FIG. 7 is a diagram of a fat tree configuration of the data organization system of FIGS. 1 and 2; and

FIG. 8 is a diagram of a multi-level hash table configuration of the data organization system of FIGS. 1 and 2.

DETAILED DESCRIPTION OF PREFERRED EMBODIMENTS

The following definitions and explanations provide background information pertaining to the technical field of the present invention, and are intended to facilitate the understanding of the present invention without limiting its scope:

Record: an item of data such as a document, file, image, etc.

Index entry: an entry in the index that includes a key of a record and a pointer to the record.

Bucket: an entry in a tree node used to store a record or the index entry of a record.

Growth Factor ki: represents a size to which a level in the tree can grow. Level (i+1) can include ki times the number of buckets as level i. The growth factor may vary for each level. Let K={k0,k1,k2, . . . } where ki is the growth factor for level i.

H: a group of universal hash functions with one hash function used for each level in a tree. Each of the hash functions in H is independent, efficient to calculate, and insensitive to the size of hash tables. H uniquely determines how a tree links a node with the children of the node, i.e., the construction of the tree. Let H={h0, h1, h2, . . . } denote a set of hash functions where hi is the hash function for level i.

Tree node: a storage allocation unit in the present system. The sizes of tree nodes at different levels may be similar or different, depending on the type of tree. Let M={m0,m1,m2, . . . } where mi denotes the size of a tree node at level i, i.e., the number of buckets a tree node at level i contains.

FIG. 1 portrays an exemplary overall environment in which a system, a service, a computer program product, and an associated method for organizing data for fast retrieval (the “data organization system 10” or the “system 10”) according to the present invention may be used. System 10 includes a software programming code or a computer program product that is typically embedded within, or installed on a host server 15. Alternatively, system 10 can be saved on a suitable storage medium such as a diskette, a CD, a hard drive, or like devices.

Users, such as remote Internet users, are represented by a variety of computers such as computers 20, 25, 30, and can access the host server 15 through a network 35. Computers 20, 25, 30 each include software that allows the user to interface securely with the host server 15. The host server 15 is connected to network 35 via a communications link 40 such as a telephone, cable, or satellite link. Computers 20, 25, 30, can be connected to network 35 via communications links 45, 50, 55, respectively. While system 10 is described in terms of network 35, computers 20, 25, 30 may also access system 10 locally rather than remotely. Computers 20, 25, 30 may access system 10 either manually, or automatically through the use of an application.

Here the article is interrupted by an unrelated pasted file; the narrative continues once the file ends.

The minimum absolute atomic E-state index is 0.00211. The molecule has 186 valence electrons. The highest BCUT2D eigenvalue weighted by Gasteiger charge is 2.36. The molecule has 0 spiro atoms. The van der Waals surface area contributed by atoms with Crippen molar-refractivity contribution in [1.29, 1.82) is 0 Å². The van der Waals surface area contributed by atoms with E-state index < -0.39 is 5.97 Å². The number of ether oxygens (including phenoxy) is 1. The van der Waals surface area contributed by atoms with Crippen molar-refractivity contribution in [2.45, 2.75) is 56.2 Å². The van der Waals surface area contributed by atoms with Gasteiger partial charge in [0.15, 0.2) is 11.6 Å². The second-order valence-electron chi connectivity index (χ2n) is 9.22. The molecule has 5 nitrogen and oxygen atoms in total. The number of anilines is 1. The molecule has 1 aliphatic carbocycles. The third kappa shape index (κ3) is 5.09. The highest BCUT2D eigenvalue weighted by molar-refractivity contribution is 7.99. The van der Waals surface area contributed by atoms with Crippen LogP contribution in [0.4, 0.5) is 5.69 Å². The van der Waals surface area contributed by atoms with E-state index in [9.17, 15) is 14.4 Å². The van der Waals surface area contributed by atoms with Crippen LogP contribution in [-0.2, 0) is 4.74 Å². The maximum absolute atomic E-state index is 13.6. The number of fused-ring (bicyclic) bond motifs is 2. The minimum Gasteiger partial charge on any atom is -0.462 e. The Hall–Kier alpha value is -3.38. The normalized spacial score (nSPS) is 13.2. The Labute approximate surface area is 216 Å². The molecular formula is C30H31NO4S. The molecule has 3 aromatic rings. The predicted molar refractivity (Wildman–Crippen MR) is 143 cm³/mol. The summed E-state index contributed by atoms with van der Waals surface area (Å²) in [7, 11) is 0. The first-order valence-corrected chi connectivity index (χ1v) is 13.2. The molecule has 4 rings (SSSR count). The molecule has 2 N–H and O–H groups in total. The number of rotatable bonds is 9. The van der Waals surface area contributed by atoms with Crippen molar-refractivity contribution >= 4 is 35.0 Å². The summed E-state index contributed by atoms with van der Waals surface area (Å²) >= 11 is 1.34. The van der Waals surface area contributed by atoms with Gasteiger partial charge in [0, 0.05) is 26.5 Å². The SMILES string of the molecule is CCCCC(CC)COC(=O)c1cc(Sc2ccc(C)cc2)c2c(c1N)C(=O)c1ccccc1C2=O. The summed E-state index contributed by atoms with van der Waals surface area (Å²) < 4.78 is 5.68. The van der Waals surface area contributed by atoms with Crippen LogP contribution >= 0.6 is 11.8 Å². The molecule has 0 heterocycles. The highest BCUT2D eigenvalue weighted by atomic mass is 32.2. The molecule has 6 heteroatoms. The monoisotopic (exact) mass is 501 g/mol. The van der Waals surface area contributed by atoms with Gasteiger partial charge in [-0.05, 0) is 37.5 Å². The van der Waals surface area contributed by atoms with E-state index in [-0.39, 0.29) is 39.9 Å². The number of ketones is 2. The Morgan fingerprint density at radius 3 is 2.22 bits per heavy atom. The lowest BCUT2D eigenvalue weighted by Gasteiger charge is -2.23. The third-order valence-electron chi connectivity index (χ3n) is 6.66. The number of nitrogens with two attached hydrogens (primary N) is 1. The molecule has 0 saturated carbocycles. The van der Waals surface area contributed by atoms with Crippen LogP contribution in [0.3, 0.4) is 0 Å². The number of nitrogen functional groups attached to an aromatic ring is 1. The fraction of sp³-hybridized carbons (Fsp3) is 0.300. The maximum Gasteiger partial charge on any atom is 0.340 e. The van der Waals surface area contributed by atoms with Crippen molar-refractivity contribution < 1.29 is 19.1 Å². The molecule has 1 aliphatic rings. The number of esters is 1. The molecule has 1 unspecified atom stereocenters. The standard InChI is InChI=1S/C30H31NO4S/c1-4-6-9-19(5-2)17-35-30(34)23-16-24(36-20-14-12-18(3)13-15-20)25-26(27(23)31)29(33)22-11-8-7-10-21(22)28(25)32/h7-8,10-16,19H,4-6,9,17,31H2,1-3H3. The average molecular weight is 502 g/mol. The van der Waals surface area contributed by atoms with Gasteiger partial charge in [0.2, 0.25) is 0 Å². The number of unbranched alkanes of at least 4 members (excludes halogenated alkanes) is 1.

System 10 organizes data stored on a storage device 60. Alternatively, system 10 organizes data stored within the structure of system 10. System 10 includes a storage device for storing an index. Alternatively, system 10 stores an index on storage device 60 or some other storage device in the network. In one embodiment, the storage device 60 and the storage device for storing an index are WORM storage devices.

System 10 can be used either locally or remotely as, for example, a directory in an operating system for organizing files, a database index, a full-text index, or any other data organization method. Data stored in the storage device 60 may be stored, retrieved, or organized via system 10 on server 15 or via system 10 on computer such as computer 25 or computer 30.

FIG. 2 illustrates a high-level hierarchy of system 10. System 10 includes an index in the form of a tree 205, an insertion module 210, and a retrieval module 215. Tree 205 includes a root node and one or more levels. The insertion module 210 inserts a record into tree 205. In one embodiment, inserting a record into tree 205 means inserting into tree 205 an index entry corresponding to the record. The retrieval module 215 retrieves a record from tree 205 using at least one of the keys of the desired record. Tree 205, the insertion module 210, and the retrieval module 215 may reside on the same computer, on different computers within a local network, or on different computers communicating through a network such as network 35.

Tree 205 is a family of trees uniquely determined by a tuple {M={m0,m1,m2, . . . }, K={k0,k1,k2, . . . }, H={h0,h1,h2, . . . }} where mi denotes a size of a node at level i of tree 205, ki denotes a growth factor at level i of tree 205, hi denotes a hash function at level i of tree 205, and i ε Z*. The hash function h for each level is selected such that each of the hash functions is independent, efficient to calculate, and insensitive to the target range or size of the hash table, r, at a given level. The size of the hash table, r, can be varied at each level of tree 205.

In one embodiment, tree 205 includes a family of universal hash functions as H. In one embodiment, System 10 selects a prime p so that all possible keys are less than p. System 10 defines U as {0, 1, 2, . . . , p−1}. System 10 defines a hash function for a level as
h(x)=((ax+b)mod p)mod r
where a, b ε U, a≈0 and r is the size of the target range of the hash function. {h(x)} has been proven to be universal.